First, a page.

This novel by Wall Street insider Alexandra Lebenthal will reinforce every stereotype anyone ever had about rich wives who marry 'masters of the universe' and live on the upper east side of New York City. Two words -- vapid and clueless -- pretty much cover the female characters that people this book, with the exception of the two righteous ones, Sasha and Renee, who can be described as 'stereotypically virtuous.' Renee, an African American, is especially over the goody-two-shoes top. It's almost as if Lebenthal felt it was her social duty to integrate the novel with a character who illustrates the poor, but noble, downtrodden class.
The book is short on dialogue and long on stilted narration that explains the feelings of the characters rather than shows them. At times it's slow going, as Lebenthal educates readers about the incredibly vacuous habits of the rich and social. For some of these women, chairing the Christmas benefit is the highlight of their lives. The sad part is that Lebenthal is of that world and so probably knows what she's talking about.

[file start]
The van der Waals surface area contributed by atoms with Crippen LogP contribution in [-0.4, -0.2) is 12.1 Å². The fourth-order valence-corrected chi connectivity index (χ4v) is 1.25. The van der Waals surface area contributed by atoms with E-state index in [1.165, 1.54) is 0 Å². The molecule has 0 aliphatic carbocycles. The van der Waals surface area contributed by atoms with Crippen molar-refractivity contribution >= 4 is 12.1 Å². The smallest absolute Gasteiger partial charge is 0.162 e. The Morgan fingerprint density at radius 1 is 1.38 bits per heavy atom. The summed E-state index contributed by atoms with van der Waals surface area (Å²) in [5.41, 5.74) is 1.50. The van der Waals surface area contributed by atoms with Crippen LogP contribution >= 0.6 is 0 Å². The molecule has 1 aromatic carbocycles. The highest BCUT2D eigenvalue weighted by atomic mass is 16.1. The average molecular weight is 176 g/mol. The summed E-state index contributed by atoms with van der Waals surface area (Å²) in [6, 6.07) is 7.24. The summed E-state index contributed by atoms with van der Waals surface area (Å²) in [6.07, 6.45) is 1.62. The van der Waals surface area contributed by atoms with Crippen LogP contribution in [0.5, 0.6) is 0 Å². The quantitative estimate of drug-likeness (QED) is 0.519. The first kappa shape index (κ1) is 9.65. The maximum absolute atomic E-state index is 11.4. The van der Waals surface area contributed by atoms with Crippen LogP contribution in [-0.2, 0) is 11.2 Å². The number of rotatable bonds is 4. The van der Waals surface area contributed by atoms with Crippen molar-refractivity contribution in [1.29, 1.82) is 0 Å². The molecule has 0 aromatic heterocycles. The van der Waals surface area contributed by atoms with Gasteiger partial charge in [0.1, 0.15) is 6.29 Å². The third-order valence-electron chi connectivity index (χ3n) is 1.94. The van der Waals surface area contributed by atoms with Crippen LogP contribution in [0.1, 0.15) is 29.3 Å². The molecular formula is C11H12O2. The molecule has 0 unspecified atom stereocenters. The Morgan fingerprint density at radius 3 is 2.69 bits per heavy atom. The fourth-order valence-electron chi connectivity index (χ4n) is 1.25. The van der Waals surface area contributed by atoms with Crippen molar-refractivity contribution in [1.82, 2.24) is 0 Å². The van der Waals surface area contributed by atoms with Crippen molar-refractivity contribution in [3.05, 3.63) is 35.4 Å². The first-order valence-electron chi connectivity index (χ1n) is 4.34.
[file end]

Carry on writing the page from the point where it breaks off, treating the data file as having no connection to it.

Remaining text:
That said, I still give Recessionistas three stars. If you can get past the cardboard characters and amateurish writing, it is actually quite entertaining. While Candice Bushnell, and certainly Dominick Dunne, are better writers who cover similar territory, I believe that this first effort by Lebenthal shows that she has a knack for capturing the essence of the life that is lived by the people many of us love to watch, mock and envy. Her look at the self-important elites of NYC is a fast and easy read that offers a few laughs and many opportunities for readers to marvel at the shallowness of the rich, and not incidentally to feel morally superior to them. Sadly, this may be something that we little people who pay taxes need once in a while.
Okay, I will own up here and say that The Recessionistas is one of those books that totally frustrated me. While the entire premise was interesting - "power couples" with way too much money and very little common sense all have to come to terms with the fact that they may no longer have millions and millions to play with. This premise, as I say, was extremely fascinating to me and while it did a good job of moving the story forward, I just found myself not connecting to any … more
I own a communications consultancy in NYC called MAKE WAVES, which serves nonprofit organizations and foundations. I also hold a Visiting Lecturer position at Milano: The New School for Management & … more
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